F5-BIG-IP Load Balancing

F5 BIG-IP Load BalancingWhen deploying Microsoft enterprise mobility solutions such as Windows 10 Always On VPN and DirectAccess, more than one server may be required to meet capacity requirements or provide local and/or geographic redundancy.


Windows Server features an integrated load balancer called Network Load Balancing (NLB). It is an inexpensive way to create a cluster of servers to provide local redundancy. NLB is integrated with DirectAccess and must be configured using the Remote Access Management console. For Always On VPN it must be configured directly using the Network Load Balancing manager.


NLB has some serious drawbacks and limitations and should typically be avoided for most enterprise deployments. NLB is broadcast-based and generates a tremendous amount of noise on the network. Heartbeat messages are broadcast to the subnet every second. As more nodes are added to the cluster, the broadcast traffic grows exponentially. Microsoft suggests a limit of 8 nodes per NLB cluster, practically speaking NLB clusters should be limited to no more than 4 nodes.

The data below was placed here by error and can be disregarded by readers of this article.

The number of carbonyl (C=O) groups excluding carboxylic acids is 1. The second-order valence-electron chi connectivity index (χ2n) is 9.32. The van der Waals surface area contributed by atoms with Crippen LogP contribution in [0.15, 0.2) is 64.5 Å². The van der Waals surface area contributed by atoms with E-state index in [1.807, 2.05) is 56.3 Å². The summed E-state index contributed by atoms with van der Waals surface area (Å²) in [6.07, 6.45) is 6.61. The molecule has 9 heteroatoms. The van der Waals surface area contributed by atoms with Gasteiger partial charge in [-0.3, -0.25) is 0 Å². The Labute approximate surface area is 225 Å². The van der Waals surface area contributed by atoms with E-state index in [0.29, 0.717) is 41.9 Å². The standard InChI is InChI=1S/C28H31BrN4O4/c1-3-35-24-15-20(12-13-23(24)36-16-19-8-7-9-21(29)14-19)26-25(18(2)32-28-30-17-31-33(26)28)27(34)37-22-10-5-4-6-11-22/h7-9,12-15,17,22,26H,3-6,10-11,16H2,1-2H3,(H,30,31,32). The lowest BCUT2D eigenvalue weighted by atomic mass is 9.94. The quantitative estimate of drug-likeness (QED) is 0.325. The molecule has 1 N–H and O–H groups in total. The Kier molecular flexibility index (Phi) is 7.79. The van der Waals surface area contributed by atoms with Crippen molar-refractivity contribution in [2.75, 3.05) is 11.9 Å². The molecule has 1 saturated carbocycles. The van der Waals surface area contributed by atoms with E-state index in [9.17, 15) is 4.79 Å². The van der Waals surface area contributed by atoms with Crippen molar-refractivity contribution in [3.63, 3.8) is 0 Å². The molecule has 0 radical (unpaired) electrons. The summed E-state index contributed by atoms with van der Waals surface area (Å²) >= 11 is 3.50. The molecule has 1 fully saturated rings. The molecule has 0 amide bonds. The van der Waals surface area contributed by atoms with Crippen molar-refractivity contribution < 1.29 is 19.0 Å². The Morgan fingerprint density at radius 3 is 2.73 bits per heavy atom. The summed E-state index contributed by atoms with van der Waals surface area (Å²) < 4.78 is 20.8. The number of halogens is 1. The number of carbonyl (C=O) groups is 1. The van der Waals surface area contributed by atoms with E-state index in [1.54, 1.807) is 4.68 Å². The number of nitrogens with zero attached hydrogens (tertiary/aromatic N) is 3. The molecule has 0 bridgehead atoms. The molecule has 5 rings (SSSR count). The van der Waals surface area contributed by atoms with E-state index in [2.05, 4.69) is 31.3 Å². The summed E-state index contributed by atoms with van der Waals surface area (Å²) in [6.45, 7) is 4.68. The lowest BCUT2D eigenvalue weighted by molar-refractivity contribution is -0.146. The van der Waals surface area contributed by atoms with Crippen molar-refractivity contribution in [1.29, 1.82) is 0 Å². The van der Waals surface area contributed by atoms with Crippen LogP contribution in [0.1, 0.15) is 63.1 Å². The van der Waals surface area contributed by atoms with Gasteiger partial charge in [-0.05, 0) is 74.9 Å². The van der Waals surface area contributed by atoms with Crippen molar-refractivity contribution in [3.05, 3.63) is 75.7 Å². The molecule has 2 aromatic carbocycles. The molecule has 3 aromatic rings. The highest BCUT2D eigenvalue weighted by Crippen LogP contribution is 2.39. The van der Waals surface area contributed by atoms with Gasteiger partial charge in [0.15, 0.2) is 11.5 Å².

In addition, NLB lacks the visibility and granular control of network traffic often required by network administrators. Further, troubleshooting NLB is prohibitively difficult. There are also challenges getting NLB to work correctly in virtual environments, making NLB difficult to support.


A dedicated load balancing appliance such as the F5 BIG-IP is recommended whenever local redundancy or additional capacity is required for DirectAccess and Always On VPN deployments. Physical appliances provide better performance, but virtual appliances work well in most scenarios too.

F5 BIG-IP Resources

The following is a list of resources for configuring the F5 BIG-IP for Always On VPN and DirectAccess.

Additional Information

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